1. About latanoprost
Latanoprost is a medicine that treats high pressure inside the eye.
Increased pressure can damage your optic nerve and cause vision loss or blindness. Your doctor may give it to you if you have glaucoma or high pressure in the eye (ocular hypertension).
It's available on prescription only and comes as eyedrops, either in eyedrop bottles with a preservative in, or in single-dose droppers that are preservative-free.
2. Key facts
- Latanoprost lowers the pressure in your eye by reducing the build-up of fluids.
- Usually you use latanoprost eyedrops once a day.
- The eyedrops should help reduce the pressure within 3 to 4 hours.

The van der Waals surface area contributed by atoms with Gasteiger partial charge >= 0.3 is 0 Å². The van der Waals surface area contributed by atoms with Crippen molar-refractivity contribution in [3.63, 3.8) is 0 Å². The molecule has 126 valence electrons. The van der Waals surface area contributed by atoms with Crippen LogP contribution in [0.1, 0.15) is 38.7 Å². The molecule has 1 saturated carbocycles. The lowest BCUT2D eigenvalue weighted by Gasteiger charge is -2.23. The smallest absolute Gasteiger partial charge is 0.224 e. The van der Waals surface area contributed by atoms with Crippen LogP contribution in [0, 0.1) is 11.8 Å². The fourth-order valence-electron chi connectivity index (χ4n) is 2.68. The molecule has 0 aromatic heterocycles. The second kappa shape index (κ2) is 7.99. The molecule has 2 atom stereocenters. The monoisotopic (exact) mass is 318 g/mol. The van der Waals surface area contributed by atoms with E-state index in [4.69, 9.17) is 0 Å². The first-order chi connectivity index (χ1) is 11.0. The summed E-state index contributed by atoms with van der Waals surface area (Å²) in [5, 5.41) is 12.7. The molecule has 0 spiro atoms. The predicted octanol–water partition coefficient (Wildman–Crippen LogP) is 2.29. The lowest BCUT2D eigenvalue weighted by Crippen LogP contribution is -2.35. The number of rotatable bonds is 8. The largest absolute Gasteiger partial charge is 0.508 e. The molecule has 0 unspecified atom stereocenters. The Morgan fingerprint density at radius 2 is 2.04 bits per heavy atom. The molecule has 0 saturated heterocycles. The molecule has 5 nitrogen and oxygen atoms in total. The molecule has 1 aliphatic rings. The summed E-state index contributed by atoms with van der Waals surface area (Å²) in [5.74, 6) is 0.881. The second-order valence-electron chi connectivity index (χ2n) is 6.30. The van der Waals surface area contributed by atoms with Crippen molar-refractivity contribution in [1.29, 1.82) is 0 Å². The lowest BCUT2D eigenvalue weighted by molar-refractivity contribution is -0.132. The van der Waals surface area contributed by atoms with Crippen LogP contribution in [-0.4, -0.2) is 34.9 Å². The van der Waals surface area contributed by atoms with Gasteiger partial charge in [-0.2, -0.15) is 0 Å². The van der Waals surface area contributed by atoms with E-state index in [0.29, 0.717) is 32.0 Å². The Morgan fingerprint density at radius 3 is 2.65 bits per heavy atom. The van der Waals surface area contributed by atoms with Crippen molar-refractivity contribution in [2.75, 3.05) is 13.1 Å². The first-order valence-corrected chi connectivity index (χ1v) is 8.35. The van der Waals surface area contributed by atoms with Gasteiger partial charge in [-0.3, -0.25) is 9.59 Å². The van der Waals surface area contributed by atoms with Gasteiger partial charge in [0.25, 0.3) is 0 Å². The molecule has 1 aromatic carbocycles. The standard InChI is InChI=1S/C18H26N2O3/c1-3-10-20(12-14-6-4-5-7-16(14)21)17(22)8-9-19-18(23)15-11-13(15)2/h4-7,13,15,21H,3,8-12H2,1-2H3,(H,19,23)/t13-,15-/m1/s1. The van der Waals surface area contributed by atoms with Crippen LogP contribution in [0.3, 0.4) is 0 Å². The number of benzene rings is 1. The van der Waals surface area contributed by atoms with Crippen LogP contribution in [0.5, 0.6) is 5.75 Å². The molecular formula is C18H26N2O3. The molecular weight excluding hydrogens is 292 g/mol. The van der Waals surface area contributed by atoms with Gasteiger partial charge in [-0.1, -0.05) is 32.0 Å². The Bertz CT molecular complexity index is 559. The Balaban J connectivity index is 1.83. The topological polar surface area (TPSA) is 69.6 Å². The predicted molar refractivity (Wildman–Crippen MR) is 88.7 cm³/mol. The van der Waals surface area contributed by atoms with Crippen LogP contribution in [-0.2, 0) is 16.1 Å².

- Common side effects include permanent eye colour change, your eyelashes growing longer and thicker, and your eyes becoming more sensitive to light.
- Latanoprost can also be combined with another medicine (timolol) as a combination eyedrop.
3. Who can and cannot use latanoprost
Latanoprost eyedrops can be used by adults and children including babies.
Latanoprost is not suitable for everyone. To make sure it's safe for you, tell your doctor before starting latanoprost if you:
- are allergic to latanoprost or any medicine
- are about to have or have had eye surgery (including cataract surgery)
- have eye problems (such as eye pain, irritation, inflammation or blurred vision) or dry eyes
- have severe asthma or your asthma is not controlled
- wear contact lenses (you can still use latanoprost, but you will need to remove your contact lens before using drops)